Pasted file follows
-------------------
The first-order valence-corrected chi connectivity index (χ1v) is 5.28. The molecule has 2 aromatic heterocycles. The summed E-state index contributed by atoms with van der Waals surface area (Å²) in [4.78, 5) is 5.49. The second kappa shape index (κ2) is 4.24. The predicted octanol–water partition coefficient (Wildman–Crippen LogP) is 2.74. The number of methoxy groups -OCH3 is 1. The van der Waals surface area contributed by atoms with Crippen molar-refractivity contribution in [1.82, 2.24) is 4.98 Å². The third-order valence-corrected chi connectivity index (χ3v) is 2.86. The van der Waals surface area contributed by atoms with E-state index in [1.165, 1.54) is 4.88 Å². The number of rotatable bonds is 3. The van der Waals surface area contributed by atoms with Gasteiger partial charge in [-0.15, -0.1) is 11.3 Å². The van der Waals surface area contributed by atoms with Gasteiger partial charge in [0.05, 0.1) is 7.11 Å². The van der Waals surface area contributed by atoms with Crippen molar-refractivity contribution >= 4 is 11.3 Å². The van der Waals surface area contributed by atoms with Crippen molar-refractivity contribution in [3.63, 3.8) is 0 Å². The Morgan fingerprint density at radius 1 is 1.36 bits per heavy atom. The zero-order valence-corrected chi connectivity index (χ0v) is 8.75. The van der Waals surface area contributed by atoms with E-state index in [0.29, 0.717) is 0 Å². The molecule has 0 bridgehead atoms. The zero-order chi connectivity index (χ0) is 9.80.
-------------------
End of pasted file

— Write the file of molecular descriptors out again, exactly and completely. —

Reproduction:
The first-order valence-corrected chi connectivity index (χ1v) is 5.28. The molecule has 2 aromatic heterocycles. The summed E-state index contributed by atoms with van der Waals surface area (Å²) in [4.78, 5) is 5.49. The second kappa shape index (κ2) is 4.24. The predicted octanol–water partition coefficient (Wildman–Crippen LogP) is 2.74. The number of methoxy groups -OCH3 is 1. The van der Waals surface area contributed by atoms with Crippen molar-refractivity contribution in [1.82, 2.24) is 4.98 Å². The third-order valence-corrected chi connectivity index (χ3v) is 2.86. The van der Waals surface area contributed by atoms with E-state index in [1.165, 1.54) is 4.88 Å². The number of rotatable bonds is 3. The van der Waals surface area contributed by atoms with Gasteiger partial charge in [-0.15, -0.1) is 11.3 Å². The van der Waals surface area contributed by atoms with Gasteiger partial charge in [0.05, 0.1) is 7.11 Å². The van der Waals surface area contributed by atoms with Crippen molar-refractivity contribution >= 4 is 11.3 Å². The van der Waals surface area contributed by atoms with Crippen molar-refractivity contribution in [3.63, 3.8) is 0 Å². The Morgan fingerprint density at radius 1 is 1.36 bits per heavy atom. The zero-order valence-corrected chi connectivity index (χ0v) is 8.75. The van der Waals surface area contributed by atoms with E-state index in [0.29, 0.717) is 0 Å². The molecule has 0 bridgehead atoms. The zero-order chi connectivity index (χ0) is 9.80.